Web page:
The History of the Amazing Swaddling A Baby Blanket
When our first child was born, my wife and I found out how tough a colicky baby can be. For the first three months of his life, he spent most of his time screaming (seemingly in pain) and keeping us from sleep. My wife would stay up until I got home from work at 4:00 AM (I was a Casino Supervisor). I would then take over comforting him until she awoke at 8:00 AM or 9:00 AM. I would then go to bed and sleep until it was time to go to work in the evening. Those were the longest three months of our lives! We searched high and low for a remedy. In the end, three sleepless months was the only cure.
When our second son was born we got lucky; he was happy. He began sleeping through the night within a couple of weeks. We assumed that it was because we were now “experienced parents” – our calmness and patience created the difference. We were very proud of ourselves.
Then our third son was born. He wasn’t as tough as our first, but we knew right away we had a problem. But this time we were determined to find a solution. We’d kept the books from the first time around, so we dug them out and started reading up. Throughout our research we noticed some recurring themes: 1) Swaddling a baby is the most helpful ingredient in every effective calming method,
2) Holding your baby on your forearm, face-down (or face-forward) while rocking or jiggling him – gently – seems to enhance the calming effect and
3) Using a pacifier and making a loud shushing sound in his ear further adds to the effectiveness. We noticed right away that if all of these things were done at once, babies almost always calm down very quickly. So what was the problem?
Well, we quickly found that it was difficult (or nearly impossible) to bundle a baby in a way that keeps him snug all night during restless sleep with a normal, square receiving blanket. Many of our friends mentioned that their pediatricians suggested swaddling, but they too found it very difficult to do properly. They quickly became frustrated and gave up baby swaddle. One thing everyone agreed on was that no matter how well you swaddle them, babies seem to have an incredible ability to get at least one hand free to scratch their face right about the time you finally fall back to sleep. Additionally, if you watch your baby sleep, you’ll notice her twitching – often (this is called “The Moro Reflex”). If the baby is not wrapped snuggly, this twitching causes her arms to flail, which eventually wakes her up. However, like most parents, we didn’t feel comfortable using safety pins, Velcro, tape, belts, or straps while our baby was sleeping. We knew there had to be a better way, but there wasn’t! So one day, out of pure frustration, I went to the fabric store and bought a couple yards of high quality flannel and made a prototype of a blanket that was taking shape in my mind. I had my wife wrap our baby first with a quick explanation of how to do it. It took her a total of about 5 seconds. The baby loved it, and my wife looked at me and said, “WOW! I think we have something here!” We used the blanket until Jacob was just over 3 ½ months old. And he slept well every night.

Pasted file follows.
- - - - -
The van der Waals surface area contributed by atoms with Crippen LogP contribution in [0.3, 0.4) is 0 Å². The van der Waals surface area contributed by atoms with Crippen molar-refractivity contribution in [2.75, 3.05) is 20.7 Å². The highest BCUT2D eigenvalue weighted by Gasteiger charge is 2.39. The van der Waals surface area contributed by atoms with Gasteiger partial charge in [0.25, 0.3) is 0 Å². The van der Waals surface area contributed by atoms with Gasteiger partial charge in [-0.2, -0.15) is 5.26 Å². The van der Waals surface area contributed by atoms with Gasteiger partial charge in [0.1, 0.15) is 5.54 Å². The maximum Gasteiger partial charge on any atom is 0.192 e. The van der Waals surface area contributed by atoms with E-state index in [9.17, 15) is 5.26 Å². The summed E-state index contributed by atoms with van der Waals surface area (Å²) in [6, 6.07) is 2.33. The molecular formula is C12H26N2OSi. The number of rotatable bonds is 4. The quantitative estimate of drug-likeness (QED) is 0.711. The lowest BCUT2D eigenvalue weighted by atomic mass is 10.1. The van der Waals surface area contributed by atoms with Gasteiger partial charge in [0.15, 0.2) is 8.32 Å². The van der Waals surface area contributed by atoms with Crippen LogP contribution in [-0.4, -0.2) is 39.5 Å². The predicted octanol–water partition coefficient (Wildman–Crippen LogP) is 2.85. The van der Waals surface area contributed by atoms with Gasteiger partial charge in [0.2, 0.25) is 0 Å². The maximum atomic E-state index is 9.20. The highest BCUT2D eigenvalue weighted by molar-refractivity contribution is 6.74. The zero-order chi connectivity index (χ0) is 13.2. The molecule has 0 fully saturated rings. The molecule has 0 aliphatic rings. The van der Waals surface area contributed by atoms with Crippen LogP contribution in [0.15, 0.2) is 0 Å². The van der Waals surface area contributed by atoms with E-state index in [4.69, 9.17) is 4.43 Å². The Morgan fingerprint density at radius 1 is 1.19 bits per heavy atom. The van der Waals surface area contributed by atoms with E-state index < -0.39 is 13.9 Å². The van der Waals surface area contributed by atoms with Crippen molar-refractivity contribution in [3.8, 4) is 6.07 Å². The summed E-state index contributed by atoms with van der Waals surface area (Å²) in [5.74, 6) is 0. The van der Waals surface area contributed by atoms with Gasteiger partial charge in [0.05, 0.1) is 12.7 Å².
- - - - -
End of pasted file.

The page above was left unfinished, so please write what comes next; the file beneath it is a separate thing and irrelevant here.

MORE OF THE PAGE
I then went about the task of finding anyone, anywhere, who had a baby that was less than 4 months old. I asked them to test the blanket for me. 100% of the people who tried it became very excited and impressed with its effectiveness and simplicity. I then knew, for sure, that I had to become an expert on swaddling – find all the pros and cons. One of the first things I realized is that there was an overwhelming amount of new research coming out in 2002 regarding swaddling and its benefits. Many pediatricians were beginning to publish studies proving the importance of swaddling. And they all had one thing in common: They all mentioned how tough it is to do right. They called it an “art” or a “tradition” passed down from generation to generation … all of them made swaddling sound inconvenient and difficult. Then we really knew we were on to something! During my research I was able to find some different “swaddling” blankets but they all have several problems: many cover the head which increases the risk of overheating; many touch the cheeks which triggers the rooting response; many are simply “baby bags” that don’t give the snug sensation of real swaddling baby for sleep; many made the process of swaddling even more difficult with complex folds, arm pockets, adjustments for different size babies, buttons, Velcro or straps; and some designs bind the legs and hips no matter how big the baby grows which increases the risk of dysplasia (malformation of the joints). The Amazing Miracle Blanket eliminates all these concerns through the simplicity of its design.
Getting from that point, through the testing and research stage, to where we are now is a long, boring story; but suffices to say we are incredibly happy to be able to help so many parents. We hope you absolutely LOVE The Amazing Miracle Blanket and would love to hear your feedback.